They looked at each other, nodded, and said, almost in unison;
Nik sighed, and looked down at the worktable.
“It’s no good”, he said, dolefully to Tom. “We’re going to have to wait for that thunderstorm after all. Buggeryfairies with added bugger.”
“I told you we couldn’t get the amplification we needed” said Tom, with just a little satisfaction, because to face facts, he was usually in the shadow of his brilliant friend. Try as he might, he couldn’t help but feel he was coming second in a race for – well, he wasn’t sure, just that he wanted to win it. Badly. It made him uncomfortable, but not uncomfortable enough to end the prickly desire for fame.
Elvis took over from Lonnie, sending a letter to the postman. Nik started looking up the next large weather disturbance, as Tom fiddled rather aimlessly with a phalange, trying to make it move. Elvis sang on.
Tom hated Elvis with a passion. Something about the King made him feel… small. He shrugged, and tried to concentrate on the middle joint, tightening a screw infinitesimally. Scree, screeeee, screeeee…
Rrree-turn to sen-dah, Rrree-turn to sen-dah!
Suddenly he could handle Elvis Aron Presley no longer. The frustration of not attempting the Bringing Forth was more than he could bear. This was his brainchild, excuse the pun – his moment to shine! To prove, once and for all, that Thomas Alva Edison was a greater inventor and all round wonderpants than Nikola Tesla ever was, is, or would be, in the history of mankind!
He wrote upon it…
“BLOODY ELVIS, I’LL RETURN YOU TO SENDER.”
And he pushed the Telefunken to its terminus. Straight off the bench, to land at the horrified feet of Nikola Tesla, one of the nicest men to ever time travel, and more importantly, reluctant genius, and genius loci, of the human race.
“Oh, Nik. Oh, crud on a crudstick. I am – look, I am really sorry. Really – I just lost my rag. I’ll buy you a replacement. Well, OK, I’ll help build one.”
Nik looked down at his radio, which he had, on a prior excursion, been so proud to bring to life.
He shook his head.
“I don’t think –”
Suddenly, the garage plunged into darkness.
Zap, zap. Sparkkkkkkk. Crackkkkkk. Crackkkle.
Tom switched on a highly anachronistic Maglite, and flashed it around the close walls, then down at the floor.
“I don’t know what - we must have brought in too much current, or something. You know me and electricity, I get muddled sometimes. I’m sure it’s nothing sinister.”
“You are correct”, said a low, slightly pedantic voice from the gloom.
“It was just an – I believe you called it an extending cord, was it?”
“Extension” corrected Tom automatically, swinging the torch around, just as the lights came back on, and realising in a rush of horrified understanding Tesla would never get something like that wrong, as he met the mismatched eyes of his greatest creation, who stood, wobbling a little, Prometheus triumphant, naked in all his Vitruvian glory, with a brightly striped extension cord wrapped around both his beautifully crafted robotic fist, and Nikola Tesla’s neck.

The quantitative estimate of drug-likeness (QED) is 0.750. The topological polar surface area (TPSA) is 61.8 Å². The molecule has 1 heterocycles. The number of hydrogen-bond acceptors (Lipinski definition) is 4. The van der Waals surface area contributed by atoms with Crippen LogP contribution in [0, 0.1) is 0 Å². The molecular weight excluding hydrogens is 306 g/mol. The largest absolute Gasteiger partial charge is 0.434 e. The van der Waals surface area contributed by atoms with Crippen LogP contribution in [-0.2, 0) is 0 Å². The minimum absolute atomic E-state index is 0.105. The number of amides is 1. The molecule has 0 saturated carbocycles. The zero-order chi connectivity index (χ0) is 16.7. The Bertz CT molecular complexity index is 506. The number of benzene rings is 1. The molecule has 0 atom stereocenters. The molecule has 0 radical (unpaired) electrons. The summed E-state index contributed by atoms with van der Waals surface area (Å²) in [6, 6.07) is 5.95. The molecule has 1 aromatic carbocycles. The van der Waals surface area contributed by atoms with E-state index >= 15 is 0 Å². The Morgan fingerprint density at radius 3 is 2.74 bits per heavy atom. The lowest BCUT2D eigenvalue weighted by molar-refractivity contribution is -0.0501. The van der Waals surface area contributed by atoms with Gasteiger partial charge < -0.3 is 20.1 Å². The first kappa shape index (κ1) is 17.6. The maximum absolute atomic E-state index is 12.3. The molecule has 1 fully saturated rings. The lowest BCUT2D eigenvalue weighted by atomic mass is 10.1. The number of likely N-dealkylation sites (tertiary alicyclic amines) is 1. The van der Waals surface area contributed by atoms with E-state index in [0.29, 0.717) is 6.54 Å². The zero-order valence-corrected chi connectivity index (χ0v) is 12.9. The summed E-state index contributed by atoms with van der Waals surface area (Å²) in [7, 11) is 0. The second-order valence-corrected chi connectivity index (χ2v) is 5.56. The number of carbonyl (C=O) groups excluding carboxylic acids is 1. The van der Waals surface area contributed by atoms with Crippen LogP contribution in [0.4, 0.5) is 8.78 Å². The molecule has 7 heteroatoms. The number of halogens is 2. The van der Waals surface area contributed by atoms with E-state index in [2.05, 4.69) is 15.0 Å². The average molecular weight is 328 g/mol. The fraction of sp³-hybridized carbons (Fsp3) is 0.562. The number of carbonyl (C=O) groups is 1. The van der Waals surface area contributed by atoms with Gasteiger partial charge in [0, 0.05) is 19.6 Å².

“I think”, said Edison’s Monster, in slow, measured tones, “I would like to hear some more of this Beatles music. I am fond of I Want To Hold Your Hand, in particular.”
And Edison could do nothing but nod, as his Monster put the lifeless body of Nikola Tesla, humanity’s one hope for salvation, to one side, and plugged in the resurrected radio, placed it back carefully on the table, and switched it on.
“Now” said the Monster, sewn on polymer hair wafting, china teeth clinking, as he flexed his energy-crackling fingers. Tom, gazing at him, still in horror, remembered fancifully naming his creation after a future reality show talking head who amused him on a quick visit to the early 2000s, the furthest he had ever travelled and where they were supposed to get back to. It was as he remembered why they hadn’t – because he had seen Tesla’s status, compared to his own – that the first waves of grief hit, along with the nausea of his friend’s murder at the literal hands of his own Monster and his greedyguts need to control the elements themselves.
He realised the Monster was speaking.
“What”, it said, again, reasonably patiently, “is my name?”
“It’s… Donald. Donald Trump.”
The – thing. It nodded. Seeming satisfied, it turned away. Humming along to the radio it beckoned to Tom, who had no choice but to follow.
“Come with me. I see us doing great things together, my – I think I shall call you my apprentice. For it is clear who was the master in this room, isn’t it. Yes.” And, laughing softly to itself, orange-tinged skin crackling a little from the residual power intake, Trump padded away, singing the lyrics, with Edison trailing miserably behind, and Nikola Tesla’s still-warm body left, his neck still twisted in garish polymer plastic extension cord, listening endlessly to his beloved radio.
Oh yeah, I’ll, tell you something (doo do doo do do) I think you’ll understand…oh yeah I’ll, tell you something… I wanna hold your haaaaaand…
It’s such a feeling that my love, I can’t hide.
I can’t hide.
I can’t hide.
NB: for lovers and otherwise of Thelonious Monk, forgive me for taking his performance (well, non-performance) in Cambridge at The Union Cellars in 1966 and transporting it to 1963. As we all can see, if I can make time travel merely a matter of taking what you want, and wishing it elsewhere, I can definitely be granted a little licence here.
Particularly as the genius behind Monk’s Dream was not actually aware of which country he was in at the time of said gig, let alone which town.